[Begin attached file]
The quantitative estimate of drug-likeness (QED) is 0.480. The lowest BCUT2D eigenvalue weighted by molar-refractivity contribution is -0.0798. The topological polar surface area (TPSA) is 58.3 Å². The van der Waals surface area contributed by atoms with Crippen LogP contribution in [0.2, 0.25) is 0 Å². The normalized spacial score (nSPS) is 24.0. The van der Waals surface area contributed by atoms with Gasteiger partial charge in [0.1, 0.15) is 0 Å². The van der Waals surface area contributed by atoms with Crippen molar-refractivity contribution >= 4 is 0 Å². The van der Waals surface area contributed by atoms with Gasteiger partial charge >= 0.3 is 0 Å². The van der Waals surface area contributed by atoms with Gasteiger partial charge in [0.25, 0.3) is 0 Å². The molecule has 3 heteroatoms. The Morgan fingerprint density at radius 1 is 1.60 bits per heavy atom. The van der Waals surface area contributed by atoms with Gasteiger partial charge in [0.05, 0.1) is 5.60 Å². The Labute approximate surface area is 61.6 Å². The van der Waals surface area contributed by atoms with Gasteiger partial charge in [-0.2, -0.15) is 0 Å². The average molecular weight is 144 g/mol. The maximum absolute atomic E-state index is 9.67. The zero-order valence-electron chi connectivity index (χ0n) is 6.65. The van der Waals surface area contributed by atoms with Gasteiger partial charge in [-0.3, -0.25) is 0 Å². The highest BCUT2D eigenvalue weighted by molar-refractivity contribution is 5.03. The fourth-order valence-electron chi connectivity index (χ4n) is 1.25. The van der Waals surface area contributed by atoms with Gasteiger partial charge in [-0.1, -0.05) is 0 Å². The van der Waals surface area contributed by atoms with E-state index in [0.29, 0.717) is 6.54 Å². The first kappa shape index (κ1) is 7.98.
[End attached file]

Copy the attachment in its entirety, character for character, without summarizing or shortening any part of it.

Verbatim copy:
The quantitative estimate of drug-likeness (QED) is 0.480. The lowest BCUT2D eigenvalue weighted by molar-refractivity contribution is -0.0798. The topological polar surface area (TPSA) is 58.3 Å². The van der Waals surface area contributed by atoms with Crippen LogP contribution in [0.2, 0.25) is 0 Å². The normalized spacial score (nSPS) is 24.0. The van der Waals surface area contributed by atoms with Gasteiger partial charge in [0.1, 0.15) is 0 Å². The van der Waals surface area contributed by atoms with Crippen molar-refractivity contribution >= 4 is 0 Å². The van der Waals surface area contributed by atoms with Gasteiger partial charge >= 0.3 is 0 Å². The van der Waals surface area contributed by atoms with Gasteiger partial charge in [0.25, 0.3) is 0 Å². The molecule has 3 heteroatoms. The Morgan fingerprint density at radius 1 is 1.60 bits per heavy atom. The van der Waals surface area contributed by atoms with Gasteiger partial charge in [0.05, 0.1) is 5.60 Å². The Labute approximate surface area is 61.6 Å². The van der Waals surface area contributed by atoms with Gasteiger partial charge in [-0.2, -0.15) is 0 Å². The average molecular weight is 144 g/mol. The maximum absolute atomic E-state index is 9.67. The zero-order valence-electron chi connectivity index (χ0n) is 6.65. The van der Waals surface area contributed by atoms with Gasteiger partial charge in [-0.3, -0.25) is 0 Å². The highest BCUT2D eigenvalue weighted by molar-refractivity contribution is 5.03. The fourth-order valence-electron chi connectivity index (χ4n) is 1.25. The van der Waals surface area contributed by atoms with Gasteiger partial charge in [-0.1, -0.05) is 0 Å². The van der Waals surface area contributed by atoms with E-state index in [0.29, 0.717) is 6.54 Å². The first kappa shape index (κ1) is 7.98.